10 Lessons Kids Can Learn from Sylvester
As the winner of three Academy Awards and a favorite among generations of fans, the lisping tuxedo cat Sylvester has definitely earned his place in the halls of pop culture history. Since debuting in 1941’s short Notes to You, he’s been an instantly recognized star for the Warner Brothers studios. For a generation of youngsters rediscovering those vintage cartoons, here are ten lessons they can learn from Sylvester and his antics.
- “If At First You Don’t Succeed…”– Though he never manages to win the big prize, the persistence that has become a trademark of Sylvester’s character never wavers. After dozens of setbacks, he always manages to approach each challenge with gusto; something kids would do well to apply to their own lives.
- Play Up Your Quirks – The lisp that makes Sylvester’s voice so recognizable is further emphasized by the fact that his go-to catchphrase utilizes sibilant sounds. Every time Sylvester shouts, “sufferin’ succotash!” the lisp is showcased beautifully; rather than trying to mask what some would call a flaw, Sylvester embraces what sets him apart.
- Bad Behavior Has Unfavorable Consequences – In the shorts that pair Sylvester with his nemesis Tweety Bird, his attempts at capture are not only foiled, but usually result in the cat’s punishment at the hands of Granny or Hector. Kids watching can’t help absorbing the fact that breaking the rules leads to being punished.
- Dirty Tricks Usually Backfire – When Sylvester resorts to dirty tricks in order to achieve his usually-nefarious goals, he almost inevitably comes away with injuries sustained when those schemes backfire spectacularly. Watching these elaborate and sinister plots unravel to Sylvester’s detriment is a great lesson for little ones.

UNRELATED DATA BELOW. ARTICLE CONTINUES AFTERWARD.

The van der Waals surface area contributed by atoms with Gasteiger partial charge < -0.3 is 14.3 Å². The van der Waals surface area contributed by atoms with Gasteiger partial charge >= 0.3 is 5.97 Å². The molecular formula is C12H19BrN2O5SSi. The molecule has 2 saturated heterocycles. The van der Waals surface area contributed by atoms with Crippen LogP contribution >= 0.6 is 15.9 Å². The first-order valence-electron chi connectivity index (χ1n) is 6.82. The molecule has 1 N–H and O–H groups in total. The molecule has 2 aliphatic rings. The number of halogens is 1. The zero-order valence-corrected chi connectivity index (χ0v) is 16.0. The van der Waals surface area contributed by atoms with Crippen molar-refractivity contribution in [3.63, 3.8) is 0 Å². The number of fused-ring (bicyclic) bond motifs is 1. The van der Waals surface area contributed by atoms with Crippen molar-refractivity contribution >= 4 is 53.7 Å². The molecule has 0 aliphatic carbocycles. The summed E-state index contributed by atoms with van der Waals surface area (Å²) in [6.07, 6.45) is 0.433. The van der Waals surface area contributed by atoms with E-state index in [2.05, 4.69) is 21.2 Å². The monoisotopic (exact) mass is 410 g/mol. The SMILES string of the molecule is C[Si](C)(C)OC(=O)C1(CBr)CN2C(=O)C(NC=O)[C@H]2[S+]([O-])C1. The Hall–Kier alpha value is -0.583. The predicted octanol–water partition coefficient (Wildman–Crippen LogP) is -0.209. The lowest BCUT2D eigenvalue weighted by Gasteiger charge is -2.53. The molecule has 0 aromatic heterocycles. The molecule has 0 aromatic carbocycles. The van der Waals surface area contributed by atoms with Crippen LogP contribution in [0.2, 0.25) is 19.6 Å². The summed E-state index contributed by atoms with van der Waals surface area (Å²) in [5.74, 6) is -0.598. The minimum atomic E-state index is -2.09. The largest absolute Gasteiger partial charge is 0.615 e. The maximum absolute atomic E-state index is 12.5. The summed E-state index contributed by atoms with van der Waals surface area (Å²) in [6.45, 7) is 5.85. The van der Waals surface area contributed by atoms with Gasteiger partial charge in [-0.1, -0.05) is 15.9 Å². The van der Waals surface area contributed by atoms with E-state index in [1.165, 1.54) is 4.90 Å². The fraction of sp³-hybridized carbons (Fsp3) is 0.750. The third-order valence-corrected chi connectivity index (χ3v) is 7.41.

- Know Who Your Friends Are – Though they’re painted as enemies, the pairing of Sylvester and Tweety is only eclipsed in popularity by Looney Tunes mega-duo Bugs Bunny and Daffy Duck. In a short that pits Taz against Tweety and Sylvester, the two find themselves on the same side of the battle.
- Some People Are Bullies in Any Situation – Kids can learn a valuable lesson about the nature of bullies from Sylvester’s penchant for picking on not just Tweety, but also Speedy Gonzales and Hippety Hopper.
- Being Popular Doesn’t Make You a Good Person – Capitalizing on his success as a villainous or morally questionable character, Sylvester starred in more than one hundred cartoons during the golden age of animation. As a result, kids can take away the knowledge that sometimes, the bully gets more recognition than he deserves.
- Activism is Civic Responsibility – The animated shorts that Sylvester starred in with the hapless hunter Elmer Fudd were underwritten by the Alfred P. Sloan Foundation as a method of praising the American values of capitalism and commerce. Like other Looney Tunes and Merrie Melodies stars, Sylvester teaches kids that having a high profile means using it to promote causes that are important to us.
- Appearances Can Be Deceiving – Mistakenly believing that the baby kangaroo Hippety Hopper was “giant mouse,” Sylvester and his son Sylvester Junior were invariably defeated in their efforts to catch him. A valuable lesson about underestimating someone based on appearances can be gleaned from the humiliation of this duo.
- Parents Have Feelings, Too – Seeing the dismay that Sylvester feels when his son is visibly shamed by his failures can help kids understand the pain they can inadvertently cause their own parents when they are embarrassed by their behavior.
Sylvester will always be one of the most loved cartoon characters, in spite of his relentless determination to make Tweety into his own personal snack.
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